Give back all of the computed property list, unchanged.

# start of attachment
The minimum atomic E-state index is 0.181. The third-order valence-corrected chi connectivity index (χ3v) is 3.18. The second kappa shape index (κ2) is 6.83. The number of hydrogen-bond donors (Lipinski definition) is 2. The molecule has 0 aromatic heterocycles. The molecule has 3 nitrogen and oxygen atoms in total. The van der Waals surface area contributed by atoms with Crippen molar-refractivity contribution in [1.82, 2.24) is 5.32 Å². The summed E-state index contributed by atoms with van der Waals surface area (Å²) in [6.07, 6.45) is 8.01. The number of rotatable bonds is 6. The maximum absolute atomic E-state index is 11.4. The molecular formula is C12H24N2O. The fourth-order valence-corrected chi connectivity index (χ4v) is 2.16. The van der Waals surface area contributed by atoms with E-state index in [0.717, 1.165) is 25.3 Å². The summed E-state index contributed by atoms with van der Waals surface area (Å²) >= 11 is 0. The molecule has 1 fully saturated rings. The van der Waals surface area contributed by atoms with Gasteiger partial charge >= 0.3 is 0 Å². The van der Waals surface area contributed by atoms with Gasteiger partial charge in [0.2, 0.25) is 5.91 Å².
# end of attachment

The minimum atomic E-state index is 0.181. The third-order valence-corrected chi connectivity index (χ3v) is 3.18. The second kappa shape index (κ2) is 6.83. The number of hydrogen-bond donors (Lipinski definition) is 2. The molecule has 0 aromatic heterocycles. The molecule has 3 nitrogen and oxygen atoms in total. The van der Waals surface area contributed by atoms with Crippen molar-refractivity contribution in [1.82, 2.24) is 5.32 Å². The summed E-state index contributed by atoms with van der Waals surface area (Å²) in [6.07, 6.45) is 8.01. The number of rotatable bonds is 6. The maximum absolute atomic E-state index is 11.4. The molecular formula is C12H24N2O. The fourth-order valence-corrected chi connectivity index (χ4v) is 2.16. The van der Waals surface area contributed by atoms with E-state index in [0.717, 1.165) is 25.3 Å². The summed E-state index contributed by atoms with van der Waals surface area (Å²) >= 11 is 0. The molecule has 1 fully saturated rings. The van der Waals surface area contributed by atoms with Gasteiger partial charge >= 0.3 is 0 Å². The van der Waals surface area contributed by atoms with Gasteiger partial charge in [0.2, 0.25) is 5.91 Å².